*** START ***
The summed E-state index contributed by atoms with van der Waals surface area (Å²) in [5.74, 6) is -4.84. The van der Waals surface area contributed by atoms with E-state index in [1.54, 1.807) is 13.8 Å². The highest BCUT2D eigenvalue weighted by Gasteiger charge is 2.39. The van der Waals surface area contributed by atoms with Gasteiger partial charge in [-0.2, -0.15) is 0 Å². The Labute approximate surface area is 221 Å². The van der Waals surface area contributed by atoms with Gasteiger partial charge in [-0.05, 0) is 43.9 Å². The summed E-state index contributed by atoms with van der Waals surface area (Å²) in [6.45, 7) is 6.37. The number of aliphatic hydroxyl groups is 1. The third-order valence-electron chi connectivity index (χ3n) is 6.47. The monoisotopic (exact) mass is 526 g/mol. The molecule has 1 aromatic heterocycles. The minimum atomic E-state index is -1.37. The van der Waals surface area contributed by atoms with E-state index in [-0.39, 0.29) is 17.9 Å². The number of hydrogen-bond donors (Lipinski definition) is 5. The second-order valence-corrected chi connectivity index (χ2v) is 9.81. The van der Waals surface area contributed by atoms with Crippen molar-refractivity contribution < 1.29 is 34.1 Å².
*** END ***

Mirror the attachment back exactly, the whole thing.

The summed E-state index contributed by atoms with van der Waals surface area (Å²) in [5.74, 6) is -4.84. The van der Waals surface area contributed by atoms with E-state index in [1.54, 1.807) is 13.8 Å². The highest BCUT2D eigenvalue weighted by Gasteiger charge is 2.39. The van der Waals surface area contributed by atoms with Gasteiger partial charge in [-0.2, -0.15) is 0 Å². The Labute approximate surface area is 221 Å². The van der Waals surface area contributed by atoms with Gasteiger partial charge in [-0.05, 0) is 43.9 Å². The summed E-state index contributed by atoms with van der Waals surface area (Å²) in [6.45, 7) is 6.37. The number of aliphatic hydroxyl groups is 1. The third-order valence-electron chi connectivity index (χ3n) is 6.47. The monoisotopic (exact) mass is 526 g/mol. The molecule has 1 aromatic heterocycles. The minimum atomic E-state index is -1.37. The van der Waals surface area contributed by atoms with E-state index in [-0.39, 0.29) is 17.9 Å². The number of hydrogen-bond donors (Lipinski definition) is 5. The second-order valence-corrected chi connectivity index (χ2v) is 9.81. The van der Waals surface area contributed by atoms with Crippen molar-refractivity contribution < 1.29 is 34.1 Å².